What cannot be denied is that the work represented in the Tao Te Ching is the basis of Taoist thought. However, even if a man known as Lao Tzu did write it, the ideas in it are not necessarily original. Certainly, Taoist thinking dates back earlier than the Tao Te Ching. Whether it was Lao Tzu, or a collection of people, what happened with the Tao Te Ching was that Taoist thinking was collated and codified. Exactly when that happened is also a matter of disagreement.

The issue is complex because the Tao Te Ching may turn out to be a composite work involving a long process of formation and contribution by many hands. Quotations from the Tao Te Ching in other classical works are often cited as evidence regarding when it was written. For example, a book called the Mozi quotes explicitly from the Tao Te Ching, and if the Mozi can be dated to the fifth century, then the Tao Te Ching would have been current by that time. Debate however, also exists as to whether the version of the Mozi that existed in the fifth century does in fact quote the Tao Te Ching.

The most that can be said with certainty is that parts of the Tao Te Ching were available around 300 BCE and that the work became widely recognised by around 250 BCE, when it was quoted extensively in such works as the Hanfeizi and chapters of the Zhuangzi.

What Lao Tzu advocates in the Tao Te Ching is how to learn from, and appreciate, what happens in everyday life.

Another clue, beside the archaeological evidence, to the date of the Tao Te Ching lies in the language that it uses. Much of the text is rhymed. Analysis suggests that the rhyme patterns used in the Tao Te Ching are closer to that of the Shijing (Classic of Poetry) than that of the later Chuci (Songs of Chu). Although the dating of the Shijing and the Chuci itself is by no means precise, generally the poems collected in the Shijing are agreed to be not later than the early fifth century BCE and not earlier than the close of the “Spring and Autumn” period (770–481 BCE). Based on this, some scholars agree with Sima Qian that the Tao Te Ching does indeed date to the fifth century BCE or earlier, making Lao Tzu, if he existed, a possible contemporary of Confucius as the legend states.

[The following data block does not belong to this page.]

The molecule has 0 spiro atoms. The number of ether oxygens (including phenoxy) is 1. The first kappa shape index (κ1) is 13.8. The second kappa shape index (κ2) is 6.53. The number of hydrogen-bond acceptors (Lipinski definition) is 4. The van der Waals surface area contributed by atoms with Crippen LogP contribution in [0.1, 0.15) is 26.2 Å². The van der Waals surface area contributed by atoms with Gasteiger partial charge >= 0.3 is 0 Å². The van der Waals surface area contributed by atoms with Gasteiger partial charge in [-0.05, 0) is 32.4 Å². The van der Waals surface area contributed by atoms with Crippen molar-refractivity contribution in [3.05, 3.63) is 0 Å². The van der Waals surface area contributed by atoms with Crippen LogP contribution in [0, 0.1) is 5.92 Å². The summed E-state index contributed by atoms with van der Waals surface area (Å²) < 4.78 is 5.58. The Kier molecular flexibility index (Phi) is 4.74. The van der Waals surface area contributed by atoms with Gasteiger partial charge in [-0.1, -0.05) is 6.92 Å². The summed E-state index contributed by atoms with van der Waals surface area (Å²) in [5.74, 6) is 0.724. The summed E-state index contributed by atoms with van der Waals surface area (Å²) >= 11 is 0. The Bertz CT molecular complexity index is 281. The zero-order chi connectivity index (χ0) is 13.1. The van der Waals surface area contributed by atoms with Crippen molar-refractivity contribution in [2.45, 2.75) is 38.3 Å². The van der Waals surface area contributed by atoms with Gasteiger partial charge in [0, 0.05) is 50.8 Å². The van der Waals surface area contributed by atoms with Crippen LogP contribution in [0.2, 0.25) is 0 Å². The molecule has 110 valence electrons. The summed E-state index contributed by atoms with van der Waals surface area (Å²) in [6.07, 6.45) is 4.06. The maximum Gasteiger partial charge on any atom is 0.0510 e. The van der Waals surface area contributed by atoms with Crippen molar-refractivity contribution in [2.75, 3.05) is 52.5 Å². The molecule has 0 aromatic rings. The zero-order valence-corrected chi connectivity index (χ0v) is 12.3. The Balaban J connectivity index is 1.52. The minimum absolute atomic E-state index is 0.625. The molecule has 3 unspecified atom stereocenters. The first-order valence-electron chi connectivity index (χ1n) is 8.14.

A final theory is that the Tao Te Ching was written later, perhaps around the fourth century BCE, but is a collection of the “preserved” ideas of Lao Tzu. So it is possible that the Tao Te Ching may embody the ideas of the man Lao Tzu but not have been written down by him.

There are those who still do see the Tao Te Ching as an anthology, a collection of Taoist thought put together over centuries and drawn from varying sources. Other scholars though say that the style of the Tao Te Ching is too consistent for this to be true.

Perhaps Lao Tzu’s disciples had kept alive the teachings of the master orally before some later students committed them to writing. This has happened in many other religious traditions. Perhaps Lao Tzu did write the Tao Te Ching himself at the Chinese border at the behest of a local official.

The absolute truth of Lao Tzu and the Tao Te Ching remain unknowable. What is undeniable, however, is the impact of the writings. The principles of the Tao Te Ching have touched billions and have much wisdom to offer us today.

Philosophy of the Tao

The Tao Te Ching is the main source of inspiration for students of Taoism. All the focus of Taoist thought springs from it. The book itself centres around the principles of wuwei (non-doing) and wu (emptiness). It explains the Tao and what the disciple should do to follow it. This task is the very core of the Taoist philosophy of life.

In its modern form, the Tao Te Ching comprises two sections: Book One: The Book About Tao (Chapters 1-37), and Book Two: The Book of Te (Chapters 38-81).

Taoism, as it is presented in the Tao Te Ching, presents a kind of counterbalance to the teachings of Confucius. If Lao Tzu and Confucius did coexist, they would certainly have had some disagreements, as some texts suggest did happen. Confucianism concerns itself mostly with social and political rules for relations between humans. It deals with many things, but Confucianism boils down to the individual’s place within the group. Taoism, as represented by Lao Tzu in the Tao Te Ching, is very different. Taoism deals with the individual’s relationship to the world and represents a way of living in harmony with the laws of the universe derived from observing natural things.